With the upcoming snap general election on 4 July announced by Rishi Sunak, the next government will have a crucial role in advancing nature restoration in the UK’s uplands. Whether Labour or Conservative, Wild Moors sets out five key issues the next government must address.

Expanding nature restoration in the uplands

The UK’s uplands are vital landscapes for nature, the climate and communities. Making up nearly 4 million hectares, including some of our most iconic national parks and national landscapes, they have significant potential to help achieve ambitions to protect 30% of land and water for nature by 2030.

Restoring upland habitats, such as peatlands, woodlands, heathlands and grasslands, offers numerous benefits. These restored habitats can sequester substantial amounts of carbon to help tackle climate change, support biodiversity, provide clean drinking water, protect communities against flooding and reduce wildfire risk. They also provide vast green spaces for open air recreation, which plays a key part in improving physical and mental health and reducing inequality.

Large-scale upland restoration would also make a vital contribution towards targets to halt nature loss by 2030 and reach carbon net zero by 2050. However, in January, the independent watchdog, the Office for Environmental Protection, said the government was  “largely off track” on meeting its environmental aims, with only four of 40 targets for England likely to be achieved. It’s clear that a bolder approach to scaling up nature restoration is needed.

Increasing public and private investment in nature

The uplands are under threat from a list of sources that include climate change, unsustainable land management and habitat loss. To beat these threats, a financing programme involving both the public and private sectors is needed to enhance conservation and promote large-scale nature restoration.

Some steps have been taken in recent years under the Conservatives, including the creation of the Nature for Climate Fund. This has financed significant amounts of peatland restoration and clough woodland creation in upland areas to help combat climate change, reverse biodiversity loss and reduce the impact of downstream flooding on local communities. However, this important work can only continue if the next government commits to the future of this vital fund.

It is generally also accepted that public funding alone will not be enough to protect and restore the UK’s vast upland landscapes. Private investment is also crucial, with carbon and biodiversity  increasingly being traded as public goods and environmental assets. This partnership between the private sector and landowners is driving changes in upland management in some areas, but not at the scale or pace necessary to achieve nature and climate ambitions.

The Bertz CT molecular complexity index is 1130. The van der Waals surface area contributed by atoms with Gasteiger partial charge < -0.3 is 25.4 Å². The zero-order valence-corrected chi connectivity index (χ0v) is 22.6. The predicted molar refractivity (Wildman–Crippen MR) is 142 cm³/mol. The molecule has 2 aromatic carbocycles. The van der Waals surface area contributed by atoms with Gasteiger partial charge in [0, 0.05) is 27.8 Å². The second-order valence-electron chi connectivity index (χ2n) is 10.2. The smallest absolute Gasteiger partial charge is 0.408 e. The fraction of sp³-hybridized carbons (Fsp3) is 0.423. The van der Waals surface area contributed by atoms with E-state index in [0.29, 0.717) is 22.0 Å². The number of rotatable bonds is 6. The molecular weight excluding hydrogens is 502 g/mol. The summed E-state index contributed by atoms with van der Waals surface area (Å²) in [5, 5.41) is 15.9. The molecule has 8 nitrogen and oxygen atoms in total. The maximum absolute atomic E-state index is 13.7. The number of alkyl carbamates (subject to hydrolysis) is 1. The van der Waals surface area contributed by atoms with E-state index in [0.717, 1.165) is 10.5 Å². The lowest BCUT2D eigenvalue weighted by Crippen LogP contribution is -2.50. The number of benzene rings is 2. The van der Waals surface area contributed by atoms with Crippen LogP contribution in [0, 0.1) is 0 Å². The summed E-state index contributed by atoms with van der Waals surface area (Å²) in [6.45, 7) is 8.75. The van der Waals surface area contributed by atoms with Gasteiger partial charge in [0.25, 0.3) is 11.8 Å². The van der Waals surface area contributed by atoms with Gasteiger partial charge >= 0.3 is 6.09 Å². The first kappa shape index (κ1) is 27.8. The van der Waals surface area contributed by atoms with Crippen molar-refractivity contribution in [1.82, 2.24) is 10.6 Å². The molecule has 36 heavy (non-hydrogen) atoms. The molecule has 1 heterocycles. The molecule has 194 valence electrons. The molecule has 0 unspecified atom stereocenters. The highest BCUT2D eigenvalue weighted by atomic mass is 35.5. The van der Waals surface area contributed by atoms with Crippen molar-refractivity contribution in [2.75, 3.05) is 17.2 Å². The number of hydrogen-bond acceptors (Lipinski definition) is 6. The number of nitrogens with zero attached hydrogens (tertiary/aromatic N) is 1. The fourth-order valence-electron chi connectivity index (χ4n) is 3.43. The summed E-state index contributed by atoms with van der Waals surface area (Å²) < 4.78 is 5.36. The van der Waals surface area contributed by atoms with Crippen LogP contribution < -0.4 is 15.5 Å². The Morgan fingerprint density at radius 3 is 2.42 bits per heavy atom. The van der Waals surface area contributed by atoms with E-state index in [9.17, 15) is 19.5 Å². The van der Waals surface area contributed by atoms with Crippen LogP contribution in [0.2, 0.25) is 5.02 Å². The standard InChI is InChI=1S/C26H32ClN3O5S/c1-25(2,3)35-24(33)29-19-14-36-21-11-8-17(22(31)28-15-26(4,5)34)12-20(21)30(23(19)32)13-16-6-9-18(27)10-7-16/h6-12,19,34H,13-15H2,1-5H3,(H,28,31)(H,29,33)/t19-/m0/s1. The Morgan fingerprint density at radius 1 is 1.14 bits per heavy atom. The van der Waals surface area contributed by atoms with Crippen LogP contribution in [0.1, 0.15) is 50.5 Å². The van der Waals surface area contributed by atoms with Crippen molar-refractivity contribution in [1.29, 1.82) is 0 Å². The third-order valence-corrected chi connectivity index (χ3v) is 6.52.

A key issue for the next government will be facilitating increased private investment in upland nature restoration, potentially by enhancing the process of investing in ecosystem services. This could include enabling biodiversity net gain in designated landscapes and supporting increased recognition of the restoration of poor-quality peatlands for offsetting unavoidable greenhouse gas emissions.

Significant reform of grouse moors

Environmental organisations have long called for action against the illegal killing of birds of prey and the environmental damage caused by grouse moor management in the uplands. Intensive management practices damage vital habitats such as peatlands through burning, draining, and persecution.

Licensing grouse moors to grant authorities the power to shut down those implicated in wildlife crime and environmental damage is essential. There is no pathway to achieving targets to stop nature loss by 2030 and reach carbon net zero by 2050 without this change.

Additionally, the next government must completely ban the burning of peat moorlands, align with Scotland and Wales by prohibiting the use of snares, and address the misuse of medicated grit for propping up artificially high grouse numbers for sport shooting.

Empowering community right to buy

Empowering local communities through a Community Right to Buy will enable them to purchase and restore moorlands and other land for nature. Similar powers have been successful in Scotland, as seen in the creation of the Tarras Valley Nature Reserve, acquired by the local community of Langholm in 2022.

Creating more green jobs and skills in nature restoration

The potential for nature restoration in the UK’s uplands is significant. Effective restoration that aims to sustainably manage peatlands and woodlands while benefiting nature and the climate requires skilled professionals. To build these skills, the government must collaborate with partners to accelerate the creation of green jobs and develop various training initiatives.

By addressing these key issues, the next government can significantly advance the restoration of the UK’s uplands, ensuring these vital landscapes contribute to regional, national and global environmental goals.